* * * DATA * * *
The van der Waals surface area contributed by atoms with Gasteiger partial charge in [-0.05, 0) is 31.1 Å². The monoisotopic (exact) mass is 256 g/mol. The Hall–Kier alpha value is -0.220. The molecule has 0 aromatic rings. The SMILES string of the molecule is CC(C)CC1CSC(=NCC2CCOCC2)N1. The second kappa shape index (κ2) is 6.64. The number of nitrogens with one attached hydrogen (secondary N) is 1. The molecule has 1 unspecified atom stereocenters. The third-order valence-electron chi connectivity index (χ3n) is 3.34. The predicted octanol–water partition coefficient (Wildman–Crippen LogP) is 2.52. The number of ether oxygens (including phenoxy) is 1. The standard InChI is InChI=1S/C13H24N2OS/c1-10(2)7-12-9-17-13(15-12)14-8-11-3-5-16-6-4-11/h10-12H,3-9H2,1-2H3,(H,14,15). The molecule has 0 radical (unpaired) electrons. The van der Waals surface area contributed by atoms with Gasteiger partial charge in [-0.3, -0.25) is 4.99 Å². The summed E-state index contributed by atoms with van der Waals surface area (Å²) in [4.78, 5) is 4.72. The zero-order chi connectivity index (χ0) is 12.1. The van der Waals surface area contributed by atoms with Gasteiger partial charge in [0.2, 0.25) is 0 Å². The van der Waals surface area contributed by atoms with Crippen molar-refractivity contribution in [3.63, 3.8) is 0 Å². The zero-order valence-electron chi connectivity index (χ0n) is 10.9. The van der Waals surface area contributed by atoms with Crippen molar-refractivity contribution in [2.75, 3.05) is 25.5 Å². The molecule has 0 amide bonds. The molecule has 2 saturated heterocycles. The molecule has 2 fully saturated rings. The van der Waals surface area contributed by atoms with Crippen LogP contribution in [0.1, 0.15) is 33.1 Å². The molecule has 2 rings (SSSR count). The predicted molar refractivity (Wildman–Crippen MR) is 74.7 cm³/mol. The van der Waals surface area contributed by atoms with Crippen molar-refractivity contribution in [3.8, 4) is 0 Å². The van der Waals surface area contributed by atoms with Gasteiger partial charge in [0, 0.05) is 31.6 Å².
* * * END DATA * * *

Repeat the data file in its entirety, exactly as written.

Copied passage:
The van der Waals surface area contributed by atoms with Gasteiger partial charge in [-0.05, 0) is 31.1 Å². The monoisotopic (exact) mass is 256 g/mol. The Hall–Kier alpha value is -0.220. The molecule has 0 aromatic rings. The SMILES string of the molecule is CC(C)CC1CSC(=NCC2CCOCC2)N1. The second kappa shape index (κ2) is 6.64. The number of nitrogens with one attached hydrogen (secondary N) is 1. The molecule has 1 unspecified atom stereocenters. The third-order valence-electron chi connectivity index (χ3n) is 3.34. The predicted octanol–water partition coefficient (Wildman–Crippen LogP) is 2.52. The number of ether oxygens (including phenoxy) is 1. The standard InChI is InChI=1S/C13H24N2OS/c1-10(2)7-12-9-17-13(15-12)14-8-11-3-5-16-6-4-11/h10-12H,3-9H2,1-2H3,(H,14,15). The molecule has 0 radical (unpaired) electrons. The van der Waals surface area contributed by atoms with Gasteiger partial charge in [-0.3, -0.25) is 4.99 Å². The summed E-state index contributed by atoms with van der Waals surface area (Å²) in [4.78, 5) is 4.72. The zero-order chi connectivity index (χ0) is 12.1. The van der Waals surface area contributed by atoms with Gasteiger partial charge in [0.2, 0.25) is 0 Å². The van der Waals surface area contributed by atoms with Crippen molar-refractivity contribution in [3.63, 3.8) is 0 Å². The zero-order valence-electron chi connectivity index (χ0n) is 10.9. The van der Waals surface area contributed by atoms with Crippen molar-refractivity contribution in [2.75, 3.05) is 25.5 Å². The molecule has 0 amide bonds. The molecule has 2 saturated heterocycles. The molecule has 2 fully saturated rings. The van der Waals surface area contributed by atoms with Crippen LogP contribution in [0.1, 0.15) is 33.1 Å². The molecule has 2 rings (SSSR count). The predicted molar refractivity (Wildman–Crippen MR) is 74.7 cm³/mol. The van der Waals surface area contributed by atoms with Crippen molar-refractivity contribution in [3.8, 4) is 0 Å². The van der Waals surface area contributed by atoms with Gasteiger partial charge in [0, 0.05) is 31.6 Å².